Thursday, October 20, 2011

Confucius vs Homer

A fundamental aspect of our approach to reading and understanding Scripture is the assumption that the entire Bible has a larger, coherent meta-narrative.  In other-words all the parts are understood in the light of a coherent linear whole.

However I've discovered during church ministry in parish-land, many people approach the Bible either consciously or, as is more-often the case, unconsciously, in a episodic fashion. They read it as though it were a whole collection of sayings and stories all coincidently contained in a single book. A classic example of this approach is represented by that chart purporting to show all the contradictions in the Bible.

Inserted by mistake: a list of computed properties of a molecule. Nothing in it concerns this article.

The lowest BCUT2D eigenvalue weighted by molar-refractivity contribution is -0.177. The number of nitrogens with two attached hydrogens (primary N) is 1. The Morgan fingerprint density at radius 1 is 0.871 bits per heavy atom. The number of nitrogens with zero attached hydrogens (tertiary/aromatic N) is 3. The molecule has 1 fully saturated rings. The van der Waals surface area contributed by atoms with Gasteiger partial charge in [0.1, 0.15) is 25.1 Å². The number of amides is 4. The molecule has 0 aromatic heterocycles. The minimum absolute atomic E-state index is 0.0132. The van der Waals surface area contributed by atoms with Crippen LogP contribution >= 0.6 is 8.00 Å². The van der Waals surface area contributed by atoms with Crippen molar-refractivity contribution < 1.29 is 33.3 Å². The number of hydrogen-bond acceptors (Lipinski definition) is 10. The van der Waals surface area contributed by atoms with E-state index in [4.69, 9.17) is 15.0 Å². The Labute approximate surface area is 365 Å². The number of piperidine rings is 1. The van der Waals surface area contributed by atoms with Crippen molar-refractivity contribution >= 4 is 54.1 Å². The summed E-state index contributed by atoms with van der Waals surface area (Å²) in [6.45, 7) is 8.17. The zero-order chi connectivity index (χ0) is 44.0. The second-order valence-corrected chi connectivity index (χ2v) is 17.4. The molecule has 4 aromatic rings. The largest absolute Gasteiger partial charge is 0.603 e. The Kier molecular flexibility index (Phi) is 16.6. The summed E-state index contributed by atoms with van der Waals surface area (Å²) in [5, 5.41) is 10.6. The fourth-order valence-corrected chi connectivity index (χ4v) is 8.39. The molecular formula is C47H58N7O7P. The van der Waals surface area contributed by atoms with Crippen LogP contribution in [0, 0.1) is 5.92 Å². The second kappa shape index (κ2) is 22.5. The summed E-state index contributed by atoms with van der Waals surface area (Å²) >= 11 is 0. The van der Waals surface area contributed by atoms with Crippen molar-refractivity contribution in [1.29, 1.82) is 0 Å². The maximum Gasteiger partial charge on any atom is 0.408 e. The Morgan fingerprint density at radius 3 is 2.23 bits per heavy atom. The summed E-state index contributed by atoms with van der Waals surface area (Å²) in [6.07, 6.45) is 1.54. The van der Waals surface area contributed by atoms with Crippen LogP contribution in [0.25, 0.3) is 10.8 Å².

As Christians we approach the bible in much the same way most people approach the Odyssey by Homer, the adventures of a man returning from war. We read all the sub-plots in the light of that one overarching journey. This core Christian presupposition is not like way many in the west treat the work of Confucius, a chocolate-box full of sayings, where we pick and choose between proverbs.